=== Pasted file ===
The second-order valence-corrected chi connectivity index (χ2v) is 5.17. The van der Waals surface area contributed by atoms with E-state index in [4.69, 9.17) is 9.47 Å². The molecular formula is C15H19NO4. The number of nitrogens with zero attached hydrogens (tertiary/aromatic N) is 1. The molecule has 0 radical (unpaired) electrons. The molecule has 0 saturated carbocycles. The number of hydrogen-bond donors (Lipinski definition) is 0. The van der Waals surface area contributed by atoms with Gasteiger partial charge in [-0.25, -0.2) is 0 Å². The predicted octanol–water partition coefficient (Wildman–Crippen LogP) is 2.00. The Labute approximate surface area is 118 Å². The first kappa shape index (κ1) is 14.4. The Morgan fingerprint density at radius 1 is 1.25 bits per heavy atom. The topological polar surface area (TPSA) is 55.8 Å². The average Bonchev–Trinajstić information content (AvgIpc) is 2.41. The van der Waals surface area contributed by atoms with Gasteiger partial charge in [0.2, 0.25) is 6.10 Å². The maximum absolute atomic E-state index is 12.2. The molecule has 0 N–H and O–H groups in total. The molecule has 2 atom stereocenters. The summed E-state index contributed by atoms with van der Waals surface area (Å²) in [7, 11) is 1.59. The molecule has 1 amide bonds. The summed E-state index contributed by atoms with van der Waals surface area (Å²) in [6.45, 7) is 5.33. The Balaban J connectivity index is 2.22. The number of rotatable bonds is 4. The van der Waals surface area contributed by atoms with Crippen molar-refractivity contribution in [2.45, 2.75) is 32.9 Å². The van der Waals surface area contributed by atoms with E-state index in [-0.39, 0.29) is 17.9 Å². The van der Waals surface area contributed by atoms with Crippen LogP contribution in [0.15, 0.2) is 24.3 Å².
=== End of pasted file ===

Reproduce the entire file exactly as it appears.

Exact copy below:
The second-order valence-corrected chi connectivity index (χ2v) is 5.17. The van der Waals surface area contributed by atoms with E-state index in [4.69, 9.17) is 9.47 Å². The molecular formula is C15H19NO4. The number of nitrogens with zero attached hydrogens (tertiary/aromatic N) is 1. The molecule has 0 radical (unpaired) electrons. The molecule has 0 saturated carbocycles. The number of hydrogen-bond donors (Lipinski definition) is 0. The van der Waals surface area contributed by atoms with Gasteiger partial charge in [-0.25, -0.2) is 0 Å². The predicted octanol–water partition coefficient (Wildman–Crippen LogP) is 2.00. The Labute approximate surface area is 118 Å². The first kappa shape index (κ1) is 14.4. The Morgan fingerprint density at radius 1 is 1.25 bits per heavy atom. The topological polar surface area (TPSA) is 55.8 Å². The average Bonchev–Trinajstić information content (AvgIpc) is 2.41. The van der Waals surface area contributed by atoms with Gasteiger partial charge in [0.2, 0.25) is 6.10 Å². The maximum absolute atomic E-state index is 12.2. The molecule has 0 N–H and O–H groups in total. The molecule has 2 atom stereocenters. The summed E-state index contributed by atoms with van der Waals surface area (Å²) in [7, 11) is 1.59. The molecule has 1 amide bonds. The summed E-state index contributed by atoms with van der Waals surface area (Å²) in [6.45, 7) is 5.33. The Balaban J connectivity index is 2.22. The number of rotatable bonds is 4. The van der Waals surface area contributed by atoms with Crippen molar-refractivity contribution in [2.45, 2.75) is 32.9 Å². The van der Waals surface area contributed by atoms with E-state index in [-0.39, 0.29) is 17.9 Å². The van der Waals surface area contributed by atoms with Crippen LogP contribution in [0.15, 0.2) is 24.3 Å².